JD Central, a venture between China’s JD.com Inc and Thai retailer Central Group, said consumer behaviour changed rapidly, but sellers including brands and retailers had not been able to keep up with the digital transformation.
“You need to build the warehouse, logistics, a huge system of solutions to help,” Vincent Yang said in an interview.
JD Central will launch an app later this year to help sellers take their businesses online, he said.
Sellers can use the app for back-end solutions, to integrate with their offline operations and sell on the JD Central marketplace or other platforms, like social media.
The app could also contribute to JD Central’s revenue.
“In the future, JD Central could make money from technologies, not just e-commerce,” he said.
Thailand is well-known for online shoppers buying directly from merchants through social media platforms like Instagram.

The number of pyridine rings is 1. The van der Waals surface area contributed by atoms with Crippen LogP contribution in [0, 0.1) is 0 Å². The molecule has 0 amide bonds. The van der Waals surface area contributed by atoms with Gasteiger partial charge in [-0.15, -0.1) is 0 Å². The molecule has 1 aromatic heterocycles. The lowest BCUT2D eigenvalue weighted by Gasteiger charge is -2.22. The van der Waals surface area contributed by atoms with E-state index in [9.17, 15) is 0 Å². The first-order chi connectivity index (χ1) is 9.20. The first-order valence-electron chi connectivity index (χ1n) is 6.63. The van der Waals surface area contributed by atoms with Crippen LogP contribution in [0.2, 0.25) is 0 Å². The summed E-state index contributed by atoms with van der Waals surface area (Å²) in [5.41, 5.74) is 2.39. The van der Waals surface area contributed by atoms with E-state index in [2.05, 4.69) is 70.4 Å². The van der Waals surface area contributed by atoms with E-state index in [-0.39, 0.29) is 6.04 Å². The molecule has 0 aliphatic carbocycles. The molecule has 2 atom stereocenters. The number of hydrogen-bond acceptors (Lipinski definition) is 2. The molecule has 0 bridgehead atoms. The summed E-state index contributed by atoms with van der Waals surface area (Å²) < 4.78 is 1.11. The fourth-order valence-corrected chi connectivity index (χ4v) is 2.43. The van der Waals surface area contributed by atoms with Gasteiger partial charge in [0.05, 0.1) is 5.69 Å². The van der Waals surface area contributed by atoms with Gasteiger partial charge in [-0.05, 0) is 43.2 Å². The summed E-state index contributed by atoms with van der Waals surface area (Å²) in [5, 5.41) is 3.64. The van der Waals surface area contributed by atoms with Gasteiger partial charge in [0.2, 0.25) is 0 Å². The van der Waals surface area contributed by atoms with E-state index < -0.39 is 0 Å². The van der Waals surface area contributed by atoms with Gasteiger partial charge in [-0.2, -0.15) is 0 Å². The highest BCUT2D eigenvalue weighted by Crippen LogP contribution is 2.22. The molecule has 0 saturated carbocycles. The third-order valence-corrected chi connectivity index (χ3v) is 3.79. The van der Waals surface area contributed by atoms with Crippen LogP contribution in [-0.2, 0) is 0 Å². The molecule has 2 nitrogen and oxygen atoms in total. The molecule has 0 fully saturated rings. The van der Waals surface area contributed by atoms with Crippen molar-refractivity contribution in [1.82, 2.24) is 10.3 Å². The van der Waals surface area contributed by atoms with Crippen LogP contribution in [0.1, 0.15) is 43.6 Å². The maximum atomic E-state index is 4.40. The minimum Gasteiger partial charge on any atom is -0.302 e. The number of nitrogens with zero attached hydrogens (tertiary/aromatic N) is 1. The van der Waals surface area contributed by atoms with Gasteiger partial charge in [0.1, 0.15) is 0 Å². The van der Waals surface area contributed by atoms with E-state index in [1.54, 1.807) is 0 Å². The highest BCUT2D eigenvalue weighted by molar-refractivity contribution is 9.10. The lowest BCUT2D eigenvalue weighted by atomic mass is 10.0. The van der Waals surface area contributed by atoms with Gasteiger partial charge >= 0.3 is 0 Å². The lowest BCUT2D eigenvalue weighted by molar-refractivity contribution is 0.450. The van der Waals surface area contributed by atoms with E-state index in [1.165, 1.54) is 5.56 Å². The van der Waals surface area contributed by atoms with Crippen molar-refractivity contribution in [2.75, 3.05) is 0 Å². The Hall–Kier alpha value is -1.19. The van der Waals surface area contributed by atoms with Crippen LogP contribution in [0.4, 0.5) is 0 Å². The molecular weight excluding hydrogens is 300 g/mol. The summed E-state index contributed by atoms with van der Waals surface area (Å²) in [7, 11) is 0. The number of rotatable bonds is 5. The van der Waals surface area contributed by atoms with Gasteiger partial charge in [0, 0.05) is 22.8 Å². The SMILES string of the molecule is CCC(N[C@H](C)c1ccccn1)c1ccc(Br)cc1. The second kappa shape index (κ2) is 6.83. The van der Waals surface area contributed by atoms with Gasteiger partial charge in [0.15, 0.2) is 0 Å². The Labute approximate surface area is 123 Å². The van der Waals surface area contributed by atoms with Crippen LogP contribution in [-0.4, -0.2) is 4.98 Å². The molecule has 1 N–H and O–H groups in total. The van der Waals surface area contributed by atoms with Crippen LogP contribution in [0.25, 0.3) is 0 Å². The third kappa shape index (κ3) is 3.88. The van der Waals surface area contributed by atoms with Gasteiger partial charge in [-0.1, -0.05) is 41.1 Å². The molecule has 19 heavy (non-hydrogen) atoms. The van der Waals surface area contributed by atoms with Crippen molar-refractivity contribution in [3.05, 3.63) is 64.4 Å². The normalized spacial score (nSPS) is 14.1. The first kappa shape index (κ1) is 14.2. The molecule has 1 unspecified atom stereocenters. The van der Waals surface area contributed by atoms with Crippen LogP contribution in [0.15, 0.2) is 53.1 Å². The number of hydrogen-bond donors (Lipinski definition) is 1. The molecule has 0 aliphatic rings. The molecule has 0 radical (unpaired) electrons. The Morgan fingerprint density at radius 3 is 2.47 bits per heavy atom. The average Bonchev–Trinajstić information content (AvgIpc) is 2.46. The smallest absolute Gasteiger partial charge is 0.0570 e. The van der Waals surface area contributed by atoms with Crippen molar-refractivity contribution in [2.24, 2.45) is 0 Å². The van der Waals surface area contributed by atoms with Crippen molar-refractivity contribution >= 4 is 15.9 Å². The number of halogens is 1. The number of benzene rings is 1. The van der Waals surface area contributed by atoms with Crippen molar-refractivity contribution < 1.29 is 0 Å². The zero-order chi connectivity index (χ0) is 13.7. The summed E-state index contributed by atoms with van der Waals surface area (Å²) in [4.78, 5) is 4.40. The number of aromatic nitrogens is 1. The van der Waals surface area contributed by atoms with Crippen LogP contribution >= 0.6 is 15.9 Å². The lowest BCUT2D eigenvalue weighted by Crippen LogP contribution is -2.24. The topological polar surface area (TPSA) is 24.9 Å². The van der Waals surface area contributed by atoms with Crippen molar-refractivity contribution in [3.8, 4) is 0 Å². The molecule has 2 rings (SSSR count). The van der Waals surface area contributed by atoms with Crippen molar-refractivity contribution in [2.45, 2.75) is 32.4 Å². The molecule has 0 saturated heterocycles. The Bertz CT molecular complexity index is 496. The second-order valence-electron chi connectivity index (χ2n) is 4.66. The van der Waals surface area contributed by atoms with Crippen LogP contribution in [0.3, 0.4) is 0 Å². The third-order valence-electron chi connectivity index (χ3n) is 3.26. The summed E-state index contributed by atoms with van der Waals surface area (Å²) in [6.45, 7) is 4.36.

JD Central competes with Alibaba’s Lazada and Sea Ltd’s Shopee in Thailand.
Currently, half of the company’s revenue came from its own merchandising and the remainder from a marketplace for brands and retailers.
JD Central saw a 500% year-on-year jump in sales in the first half of the year, driven by sales of consumer electronics and home appliances.
Growth were partially driven by coronavirus-related lockdowns in March and Thai consumers turning more towards e-commerce.
Rather than focus on marketing to drive traffic, the company was developing technologies to support revenue growth, he said.
“Traffic is not high, but real sales are high,” he said, adding that the average basket size was 2,500 baht ($80) and the platform had a repeat customer rate of 70%.
In June, it rolled out another app that allows customers to share products offerings with friends and earn a commission if a referral led to a sale.